Of all the artists we could describe as underrated, perhaps Bill Withers is the most underrated of them all. The gift of simplicity is one that so few people possess, and his music was timeless when he was alive, and will continue to be so. He passed away earlier this week at the age of 81.
As the artist himself reflected: “What few songs I wrote during my brief career, there ain’t a genre that somebody didn’t record them in. I’m not a virtuoso, but I was able to write songs that people could identify with.” It’s true to say that his influence is everywhere, with generations of artists from across the musical spectrum having covered his songs.
I remember getting a ten track greatest hits album on vinyl one Christmas – we called them LPs when I was a kid. “Ain’t No Sunshine”, “Just The Two Of Us”, “Who Is He And What Is He To You?”, “Hello Like Before”, “Lean On Me” and of course the Blackstreet sampled “Grandma’s Hands”.
“Billy don’t you run so fast, might fall on a piece of glass, there might be snakes there in that grass…Grandma’s Hands.”
He seemed to be able to express so much, with so little.
Something of a reluctant star, he came to the fore relatively late following nine years in the US Navy, releasing his first album in 1970 – Just As I Am – at the age of 29. As a self-taught guitarist, he worked for the aircraft firm Boeing, and saved his money to book recording studio time.
Lean On Me, originally released in 1972, was performed at the inaugurations of two US Presidents – Barack Obama and Bill Clinton – but in reality, his songs aren’t those of Presidents, or Kings and Queens, his was the voice of the common man, of everyday people. He grew up in a West Virginia coal mining town as the youngest of six children and was mostly raised by his mother and grandmother after his father died.
In my college years I discovered Bill Withers Live at Carnegie Hall. If you get the chance, check it out. It’s a record that warms the soul. So few live performances translate well once they’re vacuum packed into the ones and zeros coded onto a CD or a digital stream. Simply put, Bill just had too much soul to control.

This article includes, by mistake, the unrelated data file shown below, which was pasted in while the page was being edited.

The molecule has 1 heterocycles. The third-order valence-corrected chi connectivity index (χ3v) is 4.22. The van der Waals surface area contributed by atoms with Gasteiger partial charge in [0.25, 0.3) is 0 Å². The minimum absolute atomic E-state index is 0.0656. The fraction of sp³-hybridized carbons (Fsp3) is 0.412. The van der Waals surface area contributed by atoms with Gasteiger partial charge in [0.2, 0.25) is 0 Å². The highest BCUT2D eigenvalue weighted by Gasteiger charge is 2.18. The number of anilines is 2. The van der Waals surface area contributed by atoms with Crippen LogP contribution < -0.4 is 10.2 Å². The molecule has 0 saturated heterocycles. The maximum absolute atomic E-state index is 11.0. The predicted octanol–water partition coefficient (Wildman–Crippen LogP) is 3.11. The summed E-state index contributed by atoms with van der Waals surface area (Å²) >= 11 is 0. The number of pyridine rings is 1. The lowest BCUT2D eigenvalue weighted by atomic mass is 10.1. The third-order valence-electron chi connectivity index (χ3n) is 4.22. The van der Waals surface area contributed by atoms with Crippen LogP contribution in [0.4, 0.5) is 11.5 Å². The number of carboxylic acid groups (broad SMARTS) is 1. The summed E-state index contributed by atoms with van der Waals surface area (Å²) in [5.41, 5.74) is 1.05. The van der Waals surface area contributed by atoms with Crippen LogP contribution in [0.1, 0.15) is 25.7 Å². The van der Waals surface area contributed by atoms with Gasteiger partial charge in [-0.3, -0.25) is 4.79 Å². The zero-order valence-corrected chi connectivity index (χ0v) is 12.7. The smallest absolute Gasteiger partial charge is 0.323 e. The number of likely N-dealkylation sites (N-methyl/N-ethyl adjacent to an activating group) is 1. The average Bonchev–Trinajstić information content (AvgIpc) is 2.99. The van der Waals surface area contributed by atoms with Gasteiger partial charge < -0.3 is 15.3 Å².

His career was relatively short in some ways as he stopped recording in 1985. He faded away from public life for the best part of three decades, but he never felt the need to continuously tour and avoided becoming a legacy artist. In recent years the BBC screened a documentary about his career – Still Bill (named after one of his album titles) – which showed him in good health and at ease with his legacy.
Rolling on a few years further I was also touched by his song Sweet Wanomi, which I heard for the first time shortly before my first daughter was born, so much so that I used to play it to her as a baby. And that’s the other great thing, his songs are easy to play on an acoustic guitar, simply structured but with an almost universal meaning and appeal. Lean On Me was the first song I learned to play on the piano, as a series of simple chords. Starting in C major, it rolls up the notes in three easy steps, C to Dminor to Eminor to F, and back down again. “Some – Times – In – My Life…”.
You just call on me brother, when you need a hand.
We all need somebody, to lean on.
I just might have a problem, that you understand.
We all need somebody, to lean on.
If we ever needed those words of humanity and love, it’s right now.
Be Still Bill, because you gave us so much.